Wow, what a thought!

Thinking back to the early days of 2020, I never imagined I would be contemplating homeschool… but here we are! I used to joke that I would love to homeschool my children so we could travel, but we don’t have that kind of money, so that was always just a fun dream to think about.

With one of our children having an unclear medical issue, we are probably one of the safest families you’ll ever meet when it comes to precautions during this pandemic. Our concerns led us to seriously consider homeschooling, but I approached it with such fear at first! Now I’m feeling excited, motivated, and grateful and I wanted to share the 3 Biggest Fears I No Longer Have About Homeschooling and how I’ve become confident in our decision.

My Biggest Homeschool Fears

1. Will Alina have difficulty socially if we homeschool?

Our oldest daughter, Alina, is 4 years old (almost 5) and we started her in preschool back when she was 3. She LOVED it! Other than the earlier than usual morning wakeup time, I loved it too! I loved that she was making friends and being exposed to so many new things. Then the pandemic hit.

We took her out of school relatively early compared to the rest of her class since I work from home as a photographer and at the time, we assumed it would just be for a few short weeks!

(Do you remember those days? When we all assumed it would be a few weeks… maybe a whole month? If only.)

When we realized this was something that was not going away anytime soon, we continued with her school’s virtual 30-45 min per day classes to keep her connected to her classmates and so that she was still learning alongside them for whenever she returned. From everything I’ve heard and read, preschool isn’t so much about learning letters and numbers, but the main benefit is really the social interaction they are getting and practice for a classroom setting.

When I used to think about homeschooling, to be honest, I used to think that it sounded nice in theory, but that I would never do it because I don’t want to deprive my child of social interaction and a “normal” upbringing. Gag. I just didn’t know what I didn’t know until I knew… you know? LOL.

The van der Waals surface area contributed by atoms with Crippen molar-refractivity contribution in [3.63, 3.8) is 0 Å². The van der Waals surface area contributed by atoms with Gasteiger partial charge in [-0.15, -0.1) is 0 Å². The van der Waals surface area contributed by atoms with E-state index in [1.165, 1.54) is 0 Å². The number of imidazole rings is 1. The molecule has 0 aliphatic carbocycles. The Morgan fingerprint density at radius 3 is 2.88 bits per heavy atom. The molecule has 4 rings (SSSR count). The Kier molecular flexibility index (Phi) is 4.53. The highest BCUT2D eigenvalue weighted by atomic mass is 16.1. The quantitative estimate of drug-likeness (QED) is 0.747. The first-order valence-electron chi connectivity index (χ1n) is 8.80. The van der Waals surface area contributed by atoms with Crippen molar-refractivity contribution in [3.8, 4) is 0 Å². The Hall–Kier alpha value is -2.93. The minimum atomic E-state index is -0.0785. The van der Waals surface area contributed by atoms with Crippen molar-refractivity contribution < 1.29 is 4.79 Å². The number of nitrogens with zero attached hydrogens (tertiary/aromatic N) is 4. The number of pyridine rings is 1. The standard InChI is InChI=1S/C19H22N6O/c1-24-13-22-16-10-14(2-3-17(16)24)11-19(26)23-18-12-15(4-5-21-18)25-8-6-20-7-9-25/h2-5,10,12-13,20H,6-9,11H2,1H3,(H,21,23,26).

Most of the people I knew who were homeschooled (which was only a handful) had trouble socially or academically and homeschool turned out to be an amazing option for them. I had never known anyone who voluntarily homeschooled without a reason that sort of forced them to look into alternative schooling options in order to help their child thrive better.

There is such a stigma attached to homeschooling and the more I’ve dived into it all, the more I see how needless or minimal those fears about it are. So many families of all different backgrounds and reasons choose to homeschool and as long as it works for your family and your child is getting a well rounded experience, why do we assume our kids *HAVE TO* go to “normal school” anyways?

Ultimately, I just know we aren’t ready to send Alina back to in-person school due to safety, especially for her little sister, at this time. So, our options are virtual learning with her class, homeschooling on our own, or homeschooling through a charter. In-person social interaction at school just isn’t on the table for us at the moment, but I want to find ways for her to still interact with other kids somehow!

We haven’t been able to find a bubble of people with children that are Alina’s age yet to safely hang out with, but I’m hoping we will this year!

Anyways, once we feel safer with her interacting with people more, I’ve discovered that even if we continue with homeschooling, there are so many options I never knew about that could allow for a ton of social interaction with kids her own age.

HOMESCHOOL PODS